22 October 2012
ByAppeared in BioNews 678
Survival rates of patients needing bone marrow transplants are unaffected by whether they receive stem cells from blood or bone marrow, say scientists. Both sources for collecting stem cells, which are currently used to treat blood cancer patients, were compared and found to have different advantages.
Talking to Health magazine, Dr Claudio Anasetti, lead author of the study and professor of medicine at the University of South Florida, said: 'With bone marrow, you have the same survival, but less long-term morbidity'. Although peripheral blood cells were also shown to have some benefits, 'it's not a one choice for all situation'.
In cancers that affect the production of blood cells, treatment often destroys both the cancer cells and the healthy stem cells that produce the body's blood cells. These stem cells need replacing and can be harvested from either bone marrow or peripheral blood. The use of stem cells from blood has rapidly grown due to easy accessibility and their ability to grow quickly, however whether the origin of the stem cells influences the survival of patients has not previously been investigated.
The study looked at 551 patients with blood cancer and split them into two groups; those who received peripheral blood stem cell transplants and those who received bone marrow transplants. Two years after the transplants, the overall survival rates between the two groups were no different. However more subtle differences were observed.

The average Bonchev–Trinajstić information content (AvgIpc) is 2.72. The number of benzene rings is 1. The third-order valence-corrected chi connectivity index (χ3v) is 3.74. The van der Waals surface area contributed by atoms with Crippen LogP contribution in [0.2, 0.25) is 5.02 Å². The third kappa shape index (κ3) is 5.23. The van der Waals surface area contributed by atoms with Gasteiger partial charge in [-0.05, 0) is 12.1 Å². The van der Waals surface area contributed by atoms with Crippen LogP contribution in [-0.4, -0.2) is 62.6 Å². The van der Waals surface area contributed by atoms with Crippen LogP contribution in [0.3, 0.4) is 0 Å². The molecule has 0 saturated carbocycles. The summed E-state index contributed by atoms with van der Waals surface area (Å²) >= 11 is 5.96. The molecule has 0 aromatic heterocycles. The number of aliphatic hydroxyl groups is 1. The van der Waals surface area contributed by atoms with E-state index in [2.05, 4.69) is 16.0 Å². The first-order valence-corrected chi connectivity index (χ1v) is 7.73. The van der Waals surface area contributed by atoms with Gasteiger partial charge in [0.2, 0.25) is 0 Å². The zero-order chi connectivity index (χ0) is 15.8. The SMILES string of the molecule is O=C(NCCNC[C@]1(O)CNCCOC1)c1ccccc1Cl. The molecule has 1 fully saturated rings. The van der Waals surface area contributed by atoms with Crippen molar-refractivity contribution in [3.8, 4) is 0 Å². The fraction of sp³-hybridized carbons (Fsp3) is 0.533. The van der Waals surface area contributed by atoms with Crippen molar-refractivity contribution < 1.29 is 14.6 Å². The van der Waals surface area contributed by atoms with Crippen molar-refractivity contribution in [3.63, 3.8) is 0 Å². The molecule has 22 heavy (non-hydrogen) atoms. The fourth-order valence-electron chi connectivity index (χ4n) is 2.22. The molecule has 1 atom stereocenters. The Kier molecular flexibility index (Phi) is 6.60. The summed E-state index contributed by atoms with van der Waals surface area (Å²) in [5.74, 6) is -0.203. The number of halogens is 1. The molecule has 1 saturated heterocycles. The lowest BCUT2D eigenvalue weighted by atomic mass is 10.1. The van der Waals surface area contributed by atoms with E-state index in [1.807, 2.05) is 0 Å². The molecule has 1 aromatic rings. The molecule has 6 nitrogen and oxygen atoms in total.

Scientists looked at rates of graft failure, where the transplanted cells fail to function, and graft-versus-host disease (GVHD), where the transplanted cells attack the patient's own tissues. GVHD results in a variety of symptoms including dry eyes, skin rashes and organ damage, and can also be fatal.
Results showed there may be a slightly lower risk of graft failure with the use of peripheral blood stem cells, however chronic GVHD may be more likely. This led Dr Fred Appelbaum, executive director at the Seattle Cancer Care Alliance who was not involved in the study, to suggest that stem cells from bone marrow should be used in preference to those from peripheral blood.
'If the donor and recipient are not identical twins, the graft attacks its new host. We give immune suppression to reduce this response', Dr Appelbaum said in an interview with Health magazine. 'But for those who get peripheral blood, there's a higher incidence of a severe, chronic immune response that can greatly diminish a person's quality of life'.
Dr Anasetti concluded: 'More effective strategies to prevent graft-versus-host disease are needed to improve outcomes for all patients receiving unrelated donor transplants'.
The study was published in the New England Journal of Medicine.